The tool you need is Maths (or Math, if you like), specifically that most beautiful of mathematickal arts: trigonometry.
First set the width of the base of your triangle to be the same as the sides of your polygon. Since you know the radius of the polygon, and it's a hexagon, that's easy - a hexagon is basically six equilateral triangles so the sides are the same as the radius.
So once you've made your hexagon, make a triangle with it's base the same as the radius of your polygon. Hmm, that's a bit more tricky. The measurement for polygons is always the outer radius, and the base of a triangle is not the same as the radius. We're going to need Pythagoras, and his Persian mates.
Since we know the base (labeled b) and we know the angles (it should be obvious that the acute angle is half of the outer angle of the equilateral triangle - 30˚), we can use the law of sines to work out the base. Wikipedia states as did Abu Mahmud Hamid ibn Khidr Khojandi (but in Persian):
where a, b, and c are the lengths of the sides of a triangle, and A, B, and C are the opposite angles (see the figure to the right), while d is the diameter of the triangle's circumcircle.
We're in luck. The circumcircle of an equilateral triangle is its radius, so we can use d as our radius, and since we know b = half the radius of the polygon–lets call it p–and the angle B we can write:
(p/2)/sin(B) = d
filling in the numbers for B
d = (p/2)/sin(60) = p/1.73205080756888
where p is the radius of the hexagon. Now you can work this all out with a calculator, but if you change your hexagon you'll have to do it all again. Machines will do the work: use expressions to do the heavy lifting. alt/opt-click the stopwatch next to the outer radius property of the triangle and we put in this expression:
var p = thisComp.layer("Shape Layer 1").content("Polystar 1").content("Polystar Path 1").outerRadius;
0.5 * p/Math.sin(Math.PI/3)
Hopefully you can see that this is the same operation as above, but since expressions use radians instead of degrees we're using π/3 instead of 60˚. Now no matter what size you make your polygon the side of the triangle will always match it.
Onwards and upwards. Now we need to attach the triangle to the edge of the hexagon. First, we'll make the hexagon the parent of the triangle, so that if we want to transform the hexagon all the triangles will follow. It also means that we can calculate the position of the triangle relative to the hexagon, avoiding having to do a lot of unnecessary transforms.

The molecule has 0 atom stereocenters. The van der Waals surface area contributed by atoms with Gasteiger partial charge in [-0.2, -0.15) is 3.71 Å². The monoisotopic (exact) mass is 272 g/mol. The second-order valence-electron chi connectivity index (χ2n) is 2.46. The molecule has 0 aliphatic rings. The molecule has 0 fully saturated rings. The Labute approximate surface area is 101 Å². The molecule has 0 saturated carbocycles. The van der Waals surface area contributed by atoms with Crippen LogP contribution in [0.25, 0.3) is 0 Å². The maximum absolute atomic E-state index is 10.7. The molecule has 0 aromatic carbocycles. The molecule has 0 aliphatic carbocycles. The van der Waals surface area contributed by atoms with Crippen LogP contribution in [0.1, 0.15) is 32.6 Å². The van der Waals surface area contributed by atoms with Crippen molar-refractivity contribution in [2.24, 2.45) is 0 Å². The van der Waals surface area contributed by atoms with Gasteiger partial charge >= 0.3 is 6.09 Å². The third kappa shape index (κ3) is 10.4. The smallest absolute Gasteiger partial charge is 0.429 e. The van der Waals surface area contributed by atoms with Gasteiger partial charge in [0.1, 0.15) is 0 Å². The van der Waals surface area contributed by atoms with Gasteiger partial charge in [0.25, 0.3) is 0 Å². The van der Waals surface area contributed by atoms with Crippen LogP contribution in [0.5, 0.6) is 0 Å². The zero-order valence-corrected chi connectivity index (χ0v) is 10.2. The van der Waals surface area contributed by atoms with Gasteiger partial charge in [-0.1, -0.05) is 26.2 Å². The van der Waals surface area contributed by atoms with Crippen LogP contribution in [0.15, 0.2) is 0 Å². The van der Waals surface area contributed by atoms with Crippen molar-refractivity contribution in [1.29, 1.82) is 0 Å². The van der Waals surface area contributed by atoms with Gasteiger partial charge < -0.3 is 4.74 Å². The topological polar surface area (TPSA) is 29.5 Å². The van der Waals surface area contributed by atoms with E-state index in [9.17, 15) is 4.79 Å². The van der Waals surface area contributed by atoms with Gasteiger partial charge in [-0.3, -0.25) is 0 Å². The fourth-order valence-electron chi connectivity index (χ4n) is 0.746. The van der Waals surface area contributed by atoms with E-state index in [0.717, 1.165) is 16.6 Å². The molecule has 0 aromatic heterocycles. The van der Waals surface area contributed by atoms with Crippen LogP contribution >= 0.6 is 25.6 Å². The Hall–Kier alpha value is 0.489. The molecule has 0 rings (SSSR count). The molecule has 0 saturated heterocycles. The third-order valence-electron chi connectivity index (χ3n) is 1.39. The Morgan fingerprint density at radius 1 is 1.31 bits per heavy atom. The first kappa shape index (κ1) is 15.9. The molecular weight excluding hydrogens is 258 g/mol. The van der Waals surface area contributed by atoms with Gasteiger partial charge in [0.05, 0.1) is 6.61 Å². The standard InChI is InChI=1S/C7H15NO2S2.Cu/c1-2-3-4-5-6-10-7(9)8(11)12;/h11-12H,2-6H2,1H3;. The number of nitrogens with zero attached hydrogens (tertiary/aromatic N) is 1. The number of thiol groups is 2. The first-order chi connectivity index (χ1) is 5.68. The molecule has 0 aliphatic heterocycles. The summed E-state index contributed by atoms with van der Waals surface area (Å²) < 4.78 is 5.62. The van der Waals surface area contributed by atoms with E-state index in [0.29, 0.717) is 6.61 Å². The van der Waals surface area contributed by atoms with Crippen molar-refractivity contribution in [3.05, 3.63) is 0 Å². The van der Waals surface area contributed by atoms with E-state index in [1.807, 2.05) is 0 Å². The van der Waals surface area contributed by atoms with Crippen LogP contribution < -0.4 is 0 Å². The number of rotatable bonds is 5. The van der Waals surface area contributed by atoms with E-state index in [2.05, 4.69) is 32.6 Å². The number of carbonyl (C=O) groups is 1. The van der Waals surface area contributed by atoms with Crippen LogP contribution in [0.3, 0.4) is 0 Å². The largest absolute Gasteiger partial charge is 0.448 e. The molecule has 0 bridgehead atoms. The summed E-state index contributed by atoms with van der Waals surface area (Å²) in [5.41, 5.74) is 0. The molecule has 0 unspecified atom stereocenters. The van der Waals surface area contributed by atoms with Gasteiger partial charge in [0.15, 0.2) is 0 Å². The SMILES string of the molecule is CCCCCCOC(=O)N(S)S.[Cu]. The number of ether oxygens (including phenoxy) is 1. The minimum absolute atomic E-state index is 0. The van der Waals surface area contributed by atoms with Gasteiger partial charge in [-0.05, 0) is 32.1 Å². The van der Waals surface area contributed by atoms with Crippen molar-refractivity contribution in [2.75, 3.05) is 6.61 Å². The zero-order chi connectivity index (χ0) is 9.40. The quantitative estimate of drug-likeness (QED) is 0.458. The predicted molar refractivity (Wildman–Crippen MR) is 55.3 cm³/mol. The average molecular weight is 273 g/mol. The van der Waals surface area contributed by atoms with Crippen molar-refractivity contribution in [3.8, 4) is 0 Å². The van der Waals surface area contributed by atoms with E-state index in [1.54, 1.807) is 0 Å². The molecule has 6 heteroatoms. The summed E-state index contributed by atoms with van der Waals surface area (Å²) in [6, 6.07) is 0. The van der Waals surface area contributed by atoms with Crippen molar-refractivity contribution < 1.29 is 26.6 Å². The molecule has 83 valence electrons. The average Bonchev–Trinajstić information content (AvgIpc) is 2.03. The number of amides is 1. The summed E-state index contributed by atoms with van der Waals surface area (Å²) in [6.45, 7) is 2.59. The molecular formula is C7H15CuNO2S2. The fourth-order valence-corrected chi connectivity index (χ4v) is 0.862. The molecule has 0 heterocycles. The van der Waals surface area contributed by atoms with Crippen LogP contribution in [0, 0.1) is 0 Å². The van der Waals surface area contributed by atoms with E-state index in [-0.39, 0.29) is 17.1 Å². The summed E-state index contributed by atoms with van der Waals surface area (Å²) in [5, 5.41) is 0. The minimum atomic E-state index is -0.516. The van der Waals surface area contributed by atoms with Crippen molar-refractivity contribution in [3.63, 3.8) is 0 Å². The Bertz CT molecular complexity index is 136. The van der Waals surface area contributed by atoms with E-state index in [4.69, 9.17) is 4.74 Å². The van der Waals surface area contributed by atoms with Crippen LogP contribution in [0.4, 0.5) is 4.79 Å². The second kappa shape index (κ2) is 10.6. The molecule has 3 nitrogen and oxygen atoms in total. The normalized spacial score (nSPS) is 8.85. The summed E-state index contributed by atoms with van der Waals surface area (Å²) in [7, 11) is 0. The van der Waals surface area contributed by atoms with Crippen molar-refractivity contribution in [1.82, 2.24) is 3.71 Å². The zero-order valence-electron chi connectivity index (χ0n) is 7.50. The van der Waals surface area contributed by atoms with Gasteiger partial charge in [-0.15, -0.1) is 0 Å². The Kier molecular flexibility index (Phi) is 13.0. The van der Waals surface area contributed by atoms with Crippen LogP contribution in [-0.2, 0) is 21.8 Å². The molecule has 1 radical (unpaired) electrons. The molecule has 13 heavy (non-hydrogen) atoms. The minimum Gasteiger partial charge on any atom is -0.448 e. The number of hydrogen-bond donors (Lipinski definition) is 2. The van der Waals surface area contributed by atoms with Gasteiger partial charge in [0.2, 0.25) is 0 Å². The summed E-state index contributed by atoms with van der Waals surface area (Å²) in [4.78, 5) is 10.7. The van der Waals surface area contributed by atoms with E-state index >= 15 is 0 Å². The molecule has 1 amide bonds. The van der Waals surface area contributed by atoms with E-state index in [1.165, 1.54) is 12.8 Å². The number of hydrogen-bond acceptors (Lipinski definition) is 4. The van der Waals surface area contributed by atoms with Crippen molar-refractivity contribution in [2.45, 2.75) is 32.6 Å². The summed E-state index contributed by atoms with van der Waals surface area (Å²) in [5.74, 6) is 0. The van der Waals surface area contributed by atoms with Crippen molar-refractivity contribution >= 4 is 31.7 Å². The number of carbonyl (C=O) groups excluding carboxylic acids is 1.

So for the right side of the hexagon, we can work out how far along the x axis the triangle has to be to be lined up with the edge exactly. Once again trigonometry is the key. There's a right angle triangle who's hypotenuse is the outer radius of he hexagon and whose base is the distance we need to offset the edge of the triangle.
b/sin(60) = r/sin(90) = r
because sine 90˚ is 1, so
So in the position property of the triangle we put
r=thisComp.layer("Shape Layer 1").content("Polystar 1").content("Polystar Path 1").outerRadius;
[r * Math.sin(Math.PI/3), 0]
Now you can see that the anchor point of the triangle aligns perfectly with the edge of the hexagon.
Problem is, we want the base of the triangle to be the part that is aligned. So we'll offset the anchor point from the centre to the base. How do we work out how far that is. Yes, you already know, some more trig.
We know r, we worked it out before. and we knwo the angles so we can just give the Law of Sines another thrashing.
a/sin(30) = r/sin(90) = r
a = r*sin(30)
Look familiar yet? So to get r for the triangle into this equation we just grab the radius value (or you could put in the formula, that's probably more precise, but it's unlikely to make a difference). The easy way of plugging in the correctly worded value of the triangle's radius is to use the pick-whip:
With the expression editor for the anchor point active, delete the contents, then type
[0, to open some square brackets and provide 0 as the X value, don't forget the comma, then to provide the Y value drag the pick-whip to the radius value, then type in
* Math.sin(Math.PI/6)], don't forget to close the square brackets. The expression should be something like:
[0, content("Polystar 1").content("Polystar Path 1").outerRadius*Math.sin(Math.PI/6)]